Wednesday, 5 November 2014

Before I Go To Sleep.

You can almost guarantee a full house at my local cinema, the Robert Burns Centre Film Theatre, when certain criteria are met. The film must star household names, and its story should be based on a best selling book. At this weeks RBC Film Club the criteria was well and truly met with a complete sell out proving the point. 

Showing was the second film directed and written by Rowan Joffe Before I Go To Sleep (2013). His debut feature film you may remember was Brighton Rock (2010) a remake of the 1947 film of the same name. He has also been responsible for writing the screenplays for other movies including Last Resort (2000) and The American (2010).

The evening was hosted by a very welcoming Rachel Findlay who explained that Joffe’s adaptation was based on the debut novel of English born author Steven “S J” Watson published in the spring of 2011. It soon became a bestseller in many countries, having been translated into over 40 languages. Watson studied Physics at the University of Birmingham before moving to London where he worked at various hospitals and specialized as an audiologist in the diagnosis and treatment of hearing-impaired children. He worked on his book in the evenings and at weekends. It was Ridley Scott that bought the film rights shortly after the book was published and it was Scott that hired Rowan Joffe to direct and write the script.

Rachel explained that because of the plot twists in the movie she would refrain from giving too many details about the film so as not to spoil it for the audience members that had not previously seen the film or read the book. But I think its safe to say that’s it’s a psychological thriller in the vain of say Henri-Georges Clouzot or perhaps Roman Polanski, but to be fair not quite up to their class.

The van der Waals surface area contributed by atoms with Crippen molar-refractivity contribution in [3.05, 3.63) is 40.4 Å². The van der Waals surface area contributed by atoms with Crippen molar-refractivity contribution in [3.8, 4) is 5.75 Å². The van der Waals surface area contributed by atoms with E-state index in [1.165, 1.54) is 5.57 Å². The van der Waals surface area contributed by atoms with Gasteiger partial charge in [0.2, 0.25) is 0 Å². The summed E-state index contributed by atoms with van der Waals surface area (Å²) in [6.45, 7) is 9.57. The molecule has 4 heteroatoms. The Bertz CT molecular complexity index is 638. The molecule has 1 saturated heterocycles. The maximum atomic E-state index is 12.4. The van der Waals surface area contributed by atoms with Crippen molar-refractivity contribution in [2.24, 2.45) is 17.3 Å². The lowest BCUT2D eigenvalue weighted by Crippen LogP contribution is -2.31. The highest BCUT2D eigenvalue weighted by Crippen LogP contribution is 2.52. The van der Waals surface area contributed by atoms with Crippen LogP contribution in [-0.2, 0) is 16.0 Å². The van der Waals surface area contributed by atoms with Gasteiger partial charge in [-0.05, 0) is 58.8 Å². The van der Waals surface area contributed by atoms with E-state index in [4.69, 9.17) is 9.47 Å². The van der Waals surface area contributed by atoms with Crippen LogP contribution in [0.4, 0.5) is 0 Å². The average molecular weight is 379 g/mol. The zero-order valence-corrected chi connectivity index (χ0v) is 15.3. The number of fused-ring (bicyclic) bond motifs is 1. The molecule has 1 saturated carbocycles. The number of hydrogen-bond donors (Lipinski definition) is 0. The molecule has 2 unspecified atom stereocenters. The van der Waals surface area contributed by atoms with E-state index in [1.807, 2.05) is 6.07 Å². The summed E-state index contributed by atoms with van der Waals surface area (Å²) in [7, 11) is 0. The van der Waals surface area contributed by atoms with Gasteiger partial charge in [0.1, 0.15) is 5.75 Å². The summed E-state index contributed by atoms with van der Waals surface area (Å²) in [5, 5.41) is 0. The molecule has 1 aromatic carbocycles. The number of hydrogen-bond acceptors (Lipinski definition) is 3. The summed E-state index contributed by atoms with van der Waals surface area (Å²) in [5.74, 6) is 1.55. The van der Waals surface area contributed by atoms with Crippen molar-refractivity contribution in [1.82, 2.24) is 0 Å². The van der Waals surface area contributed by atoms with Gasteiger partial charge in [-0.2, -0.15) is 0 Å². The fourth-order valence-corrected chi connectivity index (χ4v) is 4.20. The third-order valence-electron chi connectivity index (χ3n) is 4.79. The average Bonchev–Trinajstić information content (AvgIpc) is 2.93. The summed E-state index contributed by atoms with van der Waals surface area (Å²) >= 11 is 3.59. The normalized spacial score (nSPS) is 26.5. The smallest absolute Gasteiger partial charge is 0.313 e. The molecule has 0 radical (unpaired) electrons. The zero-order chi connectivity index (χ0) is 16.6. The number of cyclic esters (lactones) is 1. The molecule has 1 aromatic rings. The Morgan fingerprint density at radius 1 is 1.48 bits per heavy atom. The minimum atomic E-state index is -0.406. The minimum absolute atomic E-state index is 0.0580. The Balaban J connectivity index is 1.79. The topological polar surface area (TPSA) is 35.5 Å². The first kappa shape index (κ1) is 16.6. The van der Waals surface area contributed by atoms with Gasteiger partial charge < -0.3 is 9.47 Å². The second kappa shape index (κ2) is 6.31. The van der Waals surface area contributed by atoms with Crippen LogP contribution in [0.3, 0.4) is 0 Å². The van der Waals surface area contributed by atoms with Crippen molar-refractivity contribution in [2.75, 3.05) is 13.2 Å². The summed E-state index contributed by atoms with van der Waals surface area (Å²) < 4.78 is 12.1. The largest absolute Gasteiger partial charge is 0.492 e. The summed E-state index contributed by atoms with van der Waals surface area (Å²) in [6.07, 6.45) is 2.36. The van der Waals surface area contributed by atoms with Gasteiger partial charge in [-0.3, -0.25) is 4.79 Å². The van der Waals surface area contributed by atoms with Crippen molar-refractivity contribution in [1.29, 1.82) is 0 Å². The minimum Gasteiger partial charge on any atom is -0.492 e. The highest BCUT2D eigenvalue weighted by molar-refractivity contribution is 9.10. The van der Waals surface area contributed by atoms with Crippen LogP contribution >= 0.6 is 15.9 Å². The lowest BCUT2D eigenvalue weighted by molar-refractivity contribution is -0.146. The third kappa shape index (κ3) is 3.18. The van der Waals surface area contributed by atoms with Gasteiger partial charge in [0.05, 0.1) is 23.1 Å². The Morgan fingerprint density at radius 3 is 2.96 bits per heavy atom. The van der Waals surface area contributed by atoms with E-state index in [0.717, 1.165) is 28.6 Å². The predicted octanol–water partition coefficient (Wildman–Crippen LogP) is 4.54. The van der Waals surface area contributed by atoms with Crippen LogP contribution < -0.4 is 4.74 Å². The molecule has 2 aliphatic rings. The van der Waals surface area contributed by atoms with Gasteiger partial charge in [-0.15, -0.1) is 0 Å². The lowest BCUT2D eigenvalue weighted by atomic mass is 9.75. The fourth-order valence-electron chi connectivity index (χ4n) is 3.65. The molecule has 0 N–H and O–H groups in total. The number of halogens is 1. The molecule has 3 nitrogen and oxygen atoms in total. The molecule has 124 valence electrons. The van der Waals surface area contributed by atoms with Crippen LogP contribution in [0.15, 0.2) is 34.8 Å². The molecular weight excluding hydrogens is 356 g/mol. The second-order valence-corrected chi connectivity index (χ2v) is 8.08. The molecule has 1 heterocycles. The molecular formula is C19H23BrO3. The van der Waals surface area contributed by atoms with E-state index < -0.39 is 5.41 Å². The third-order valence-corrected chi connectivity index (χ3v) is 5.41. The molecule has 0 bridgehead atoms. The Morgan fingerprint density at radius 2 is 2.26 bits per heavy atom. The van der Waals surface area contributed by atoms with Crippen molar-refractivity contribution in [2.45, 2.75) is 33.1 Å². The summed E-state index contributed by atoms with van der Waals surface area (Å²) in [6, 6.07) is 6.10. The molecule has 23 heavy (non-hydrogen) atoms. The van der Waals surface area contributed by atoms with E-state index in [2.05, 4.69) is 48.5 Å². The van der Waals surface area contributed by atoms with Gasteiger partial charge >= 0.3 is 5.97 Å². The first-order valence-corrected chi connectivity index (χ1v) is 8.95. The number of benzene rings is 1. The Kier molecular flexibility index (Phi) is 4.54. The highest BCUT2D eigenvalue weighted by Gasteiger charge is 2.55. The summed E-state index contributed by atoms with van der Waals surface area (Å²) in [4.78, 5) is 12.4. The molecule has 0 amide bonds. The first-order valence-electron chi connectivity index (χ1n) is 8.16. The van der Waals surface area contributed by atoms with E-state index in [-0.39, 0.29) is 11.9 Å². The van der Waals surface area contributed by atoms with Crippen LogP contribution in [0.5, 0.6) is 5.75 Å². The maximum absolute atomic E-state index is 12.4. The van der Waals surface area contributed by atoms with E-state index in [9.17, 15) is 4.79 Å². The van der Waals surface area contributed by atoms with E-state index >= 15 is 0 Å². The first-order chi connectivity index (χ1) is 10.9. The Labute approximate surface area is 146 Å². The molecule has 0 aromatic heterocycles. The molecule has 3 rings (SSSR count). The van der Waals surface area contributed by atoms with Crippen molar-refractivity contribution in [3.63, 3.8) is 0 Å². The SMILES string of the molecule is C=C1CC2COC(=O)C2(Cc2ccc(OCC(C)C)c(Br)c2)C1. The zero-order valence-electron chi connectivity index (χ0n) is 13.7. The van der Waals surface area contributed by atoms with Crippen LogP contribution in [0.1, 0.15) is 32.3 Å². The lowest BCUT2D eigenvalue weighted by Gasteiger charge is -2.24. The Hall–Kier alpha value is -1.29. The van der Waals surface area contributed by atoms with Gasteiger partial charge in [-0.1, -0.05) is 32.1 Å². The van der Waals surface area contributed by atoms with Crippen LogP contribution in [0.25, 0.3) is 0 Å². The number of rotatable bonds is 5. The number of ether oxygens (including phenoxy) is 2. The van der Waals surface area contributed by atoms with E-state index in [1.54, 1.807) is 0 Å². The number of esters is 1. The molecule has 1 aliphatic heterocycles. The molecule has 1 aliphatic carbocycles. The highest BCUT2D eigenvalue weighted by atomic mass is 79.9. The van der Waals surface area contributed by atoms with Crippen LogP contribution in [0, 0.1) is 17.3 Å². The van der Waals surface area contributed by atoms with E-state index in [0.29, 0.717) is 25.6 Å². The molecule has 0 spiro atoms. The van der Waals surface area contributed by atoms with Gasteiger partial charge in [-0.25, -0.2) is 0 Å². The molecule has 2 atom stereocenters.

Can you imagine waking up each day not knowing who you are....
Christine Lucas is in her forty’s; she is suffering from anterograde amnesia brought on by a traumatic incident that took place ten years earlier. She wakes each day with no recall; not knowing who she is or who the man is sharing her bed? He tells her he is her husband Ben, her only contact with the outside world, that is until she starts seeing a Dr Mike Nasch a neurologist at the local hospital who gives her a camera to record her thoughts and progress each day, and calls her every morning to remind her to watch the video in the camera hoping that this will lead to her regaining her memory.

....even with a loving husband by your side!
The story is very seductive and the movie is fine until its spoilt by a very cheesy ending that’s not really required and does not increase your understanding or enjoyment of the film. Basically it’s a “three hander” with the always excellent Ms Nicole Kidman playing Christine, RBC heart throb Colin Firth as her husband Ben, with a non villainous Mark Strong portraying Mike Nasch. All play their parts with a believability that is a credit to both the story and the film.  And despite its disappointing ending and the slating it got from some of the critics it still offers a pleasant diversion for those of you that enjoy a good intelligent thriller.

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